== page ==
Thomas Nagel

2008 Balzan Prize for Moral Philosophy

For his fundamental and innovative contributions to contemporary ethical theory, relating to both individual, personal choices and collective, social decisions. For the depth and coherence of his original philosophical perspective, which is centered on the essential tension between objective and subjective points of view. For the originality and fecundity of his philosophical approach to some of the most important questions in contemporary life.


Biographical and Bibliographical Data

THOMAS NAGEL was born on 4 July, 1937, in Belgrade, Yugoslavia (now Serbia), and has been a U.S. citizen since 1944.

He is Professor of Philosophy and Law at New York University, where he has taught since 1980.

He received a B.A. from Cornell University in 1958, a B.Phil. from Oxford University in 1960, and a Ph.D. from Harvard University in 1963 under the supervision of John Rawls. Before settling in New York, Thomas Nagel taught briefly at the University of California, Berkeley (from 1963 to 1966) and at Princeton University (from 1966 to 1980).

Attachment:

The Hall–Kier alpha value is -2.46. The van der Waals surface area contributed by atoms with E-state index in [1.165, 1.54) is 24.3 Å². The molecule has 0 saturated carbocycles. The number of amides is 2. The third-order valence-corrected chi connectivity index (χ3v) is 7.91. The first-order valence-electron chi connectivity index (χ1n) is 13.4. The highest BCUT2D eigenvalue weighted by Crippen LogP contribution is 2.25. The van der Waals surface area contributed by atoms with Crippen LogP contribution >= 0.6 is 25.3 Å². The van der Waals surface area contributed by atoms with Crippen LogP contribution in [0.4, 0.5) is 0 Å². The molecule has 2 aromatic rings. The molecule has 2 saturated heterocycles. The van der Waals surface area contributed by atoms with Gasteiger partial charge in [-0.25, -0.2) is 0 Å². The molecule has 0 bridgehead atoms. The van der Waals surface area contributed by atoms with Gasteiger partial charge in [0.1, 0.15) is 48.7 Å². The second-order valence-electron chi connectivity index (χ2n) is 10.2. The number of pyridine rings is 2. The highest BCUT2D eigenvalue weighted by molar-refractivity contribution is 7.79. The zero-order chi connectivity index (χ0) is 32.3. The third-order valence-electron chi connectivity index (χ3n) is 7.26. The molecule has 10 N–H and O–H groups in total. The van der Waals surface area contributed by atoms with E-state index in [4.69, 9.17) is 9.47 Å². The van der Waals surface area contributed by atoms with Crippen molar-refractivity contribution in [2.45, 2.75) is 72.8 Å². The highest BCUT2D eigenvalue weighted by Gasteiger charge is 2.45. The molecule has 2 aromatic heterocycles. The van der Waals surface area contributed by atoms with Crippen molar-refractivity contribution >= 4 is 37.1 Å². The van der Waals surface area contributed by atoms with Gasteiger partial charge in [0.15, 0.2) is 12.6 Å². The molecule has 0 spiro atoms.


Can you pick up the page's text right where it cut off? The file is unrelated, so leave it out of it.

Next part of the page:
A recipient of the Andrew W. Mellon Foundation’s Distinguished Achievement Award in 2006, he received an Honorary D.Litt. from Oxford University and the Rolf Schock Prize in Logic and Philosophy, awarded by the Royal Swedish Academy of Sciences, in 2008.

In 2006, he was elected a member of the American Philosophical Society. He is a Fellow of the American Academy of Arts and Sciences and a Corresponding Fellow of the British Academy, and has held fellowships from the Guggenheim Foundation, the National Science Foundation, and the National Endowment for the Humanities.

Among his works, most of which are available in many languages, the following should be mentioned:

– The Myth of Ownership: Taxes and Justice (with Liam Murphy), Oxford University Press, 2002

– Concealment and Exposure and Other Essays, Oxford University Press, 2002

– The Last Word, Oxford University Press, 1997

– Other Minds: Critical Essays, 1969-1994, Oxford University Press, 1995

– Equality and Partiality, Oxford University Press, 1991

– What Does It All Mean? A Very Short Introduction to Philosophy, Oxford University Press, 1987

– The View from Nowhere, Oxford University Press, 1986

– Mortal Questions, Cambridge University Press, 1979

– The Possibility of Altruism, Oxford University Press, 1970.

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